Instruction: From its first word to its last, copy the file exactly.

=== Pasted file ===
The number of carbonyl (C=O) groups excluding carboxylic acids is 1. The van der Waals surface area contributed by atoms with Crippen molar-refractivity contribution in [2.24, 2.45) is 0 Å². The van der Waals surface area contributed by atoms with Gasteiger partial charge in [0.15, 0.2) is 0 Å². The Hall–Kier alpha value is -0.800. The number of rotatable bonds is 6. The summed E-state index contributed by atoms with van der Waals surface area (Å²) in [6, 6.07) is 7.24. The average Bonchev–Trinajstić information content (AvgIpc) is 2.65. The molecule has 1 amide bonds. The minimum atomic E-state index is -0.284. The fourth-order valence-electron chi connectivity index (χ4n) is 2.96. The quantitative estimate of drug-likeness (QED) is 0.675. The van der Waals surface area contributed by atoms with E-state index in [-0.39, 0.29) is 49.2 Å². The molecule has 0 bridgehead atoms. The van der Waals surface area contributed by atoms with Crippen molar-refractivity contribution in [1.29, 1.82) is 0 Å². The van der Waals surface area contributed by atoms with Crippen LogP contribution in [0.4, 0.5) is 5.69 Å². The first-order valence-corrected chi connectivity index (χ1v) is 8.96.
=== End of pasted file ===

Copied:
The number of carbonyl (C=O) groups excluding carboxylic acids is 1. The van der Waals surface area contributed by atoms with Crippen molar-refractivity contribution in [2.24, 2.45) is 0 Å². The van der Waals surface area contributed by atoms with Gasteiger partial charge in [0.15, 0.2) is 0 Å². The Hall–Kier alpha value is -0.800. The number of rotatable bonds is 6. The summed E-state index contributed by atoms with van der Waals surface area (Å²) in [6, 6.07) is 7.24. The average Bonchev–Trinajstić information content (AvgIpc) is 2.65. The molecule has 1 amide bonds. The minimum atomic E-state index is -0.284. The fourth-order valence-electron chi connectivity index (χ4n) is 2.96. The quantitative estimate of drug-likeness (QED) is 0.675. The van der Waals surface area contributed by atoms with E-state index in [-0.39, 0.29) is 49.2 Å². The molecule has 0 bridgehead atoms. The van der Waals surface area contributed by atoms with Crippen molar-refractivity contribution in [1.29, 1.82) is 0 Å². The van der Waals surface area contributed by atoms with Crippen LogP contribution in [0.4, 0.5) is 5.69 Å². The first-order valence-corrected chi connectivity index (χ1v) is 8.96.